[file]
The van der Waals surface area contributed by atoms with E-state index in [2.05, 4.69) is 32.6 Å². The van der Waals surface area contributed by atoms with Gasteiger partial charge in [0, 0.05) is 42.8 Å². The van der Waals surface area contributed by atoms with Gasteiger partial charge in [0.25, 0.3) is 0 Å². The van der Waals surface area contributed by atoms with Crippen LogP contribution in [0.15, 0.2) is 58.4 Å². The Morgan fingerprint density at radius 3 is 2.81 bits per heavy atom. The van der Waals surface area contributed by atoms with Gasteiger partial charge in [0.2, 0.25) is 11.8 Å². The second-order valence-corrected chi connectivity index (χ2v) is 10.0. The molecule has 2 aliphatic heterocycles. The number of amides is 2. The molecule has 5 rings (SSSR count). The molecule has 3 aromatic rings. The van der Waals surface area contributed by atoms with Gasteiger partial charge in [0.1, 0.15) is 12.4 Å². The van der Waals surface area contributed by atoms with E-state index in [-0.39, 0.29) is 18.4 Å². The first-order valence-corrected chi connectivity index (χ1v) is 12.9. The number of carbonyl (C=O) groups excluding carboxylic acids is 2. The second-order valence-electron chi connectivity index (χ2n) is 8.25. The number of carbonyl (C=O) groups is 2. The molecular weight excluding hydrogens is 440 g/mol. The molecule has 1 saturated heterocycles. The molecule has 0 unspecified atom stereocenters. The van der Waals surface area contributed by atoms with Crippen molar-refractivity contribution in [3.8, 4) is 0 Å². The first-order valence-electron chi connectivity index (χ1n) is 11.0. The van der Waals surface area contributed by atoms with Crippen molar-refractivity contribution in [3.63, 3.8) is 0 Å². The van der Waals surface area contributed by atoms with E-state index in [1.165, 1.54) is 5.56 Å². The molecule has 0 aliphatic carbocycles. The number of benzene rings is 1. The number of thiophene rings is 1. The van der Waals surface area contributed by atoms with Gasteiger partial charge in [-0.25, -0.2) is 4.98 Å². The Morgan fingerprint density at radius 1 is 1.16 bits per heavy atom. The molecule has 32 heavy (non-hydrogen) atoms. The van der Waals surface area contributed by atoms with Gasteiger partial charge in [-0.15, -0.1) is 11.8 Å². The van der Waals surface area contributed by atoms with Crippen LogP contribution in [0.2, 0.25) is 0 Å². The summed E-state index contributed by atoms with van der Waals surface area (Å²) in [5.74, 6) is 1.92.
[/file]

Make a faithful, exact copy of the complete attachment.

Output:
The van der Waals surface area contributed by atoms with E-state index in [2.05, 4.69) is 32.6 Å². The van der Waals surface area contributed by atoms with Gasteiger partial charge in [0, 0.05) is 42.8 Å². The van der Waals surface area contributed by atoms with Gasteiger partial charge in [0.25, 0.3) is 0 Å². The van der Waals surface area contributed by atoms with Crippen LogP contribution in [0.15, 0.2) is 58.4 Å². The Morgan fingerprint density at radius 3 is 2.81 bits per heavy atom. The van der Waals surface area contributed by atoms with Gasteiger partial charge in [0.2, 0.25) is 11.8 Å². The second-order valence-corrected chi connectivity index (χ2v) is 10.0. The molecule has 2 aliphatic heterocycles. The number of amides is 2. The molecule has 5 rings (SSSR count). The molecule has 3 aromatic rings. The van der Waals surface area contributed by atoms with Gasteiger partial charge in [0.1, 0.15) is 12.4 Å². The van der Waals surface area contributed by atoms with E-state index in [-0.39, 0.29) is 18.4 Å². The first-order valence-corrected chi connectivity index (χ1v) is 12.9. The number of carbonyl (C=O) groups excluding carboxylic acids is 2. The second-order valence-electron chi connectivity index (χ2n) is 8.25. The number of carbonyl (C=O) groups is 2. The molecular weight excluding hydrogens is 440 g/mol. The molecule has 1 saturated heterocycles. The molecule has 0 unspecified atom stereocenters. The van der Waals surface area contributed by atoms with Crippen molar-refractivity contribution in [3.8, 4) is 0 Å². The first-order valence-electron chi connectivity index (χ1n) is 11.0. The van der Waals surface area contributed by atoms with Crippen molar-refractivity contribution in [3.63, 3.8) is 0 Å². The van der Waals surface area contributed by atoms with E-state index in [1.165, 1.54) is 5.56 Å². The molecule has 0 aliphatic carbocycles. The number of benzene rings is 1. The number of thiophene rings is 1. The van der Waals surface area contributed by atoms with Gasteiger partial charge in [-0.25, -0.2) is 4.98 Å². The Morgan fingerprint density at radius 1 is 1.16 bits per heavy atom. The molecule has 32 heavy (non-hydrogen) atoms. The van der Waals surface area contributed by atoms with Gasteiger partial charge in [-0.15, -0.1) is 11.8 Å². The van der Waals surface area contributed by atoms with Crippen LogP contribution in [0.2, 0.25) is 0 Å². The summed E-state index contributed by atoms with van der Waals surface area (Å²) in [5.74, 6) is 1.92.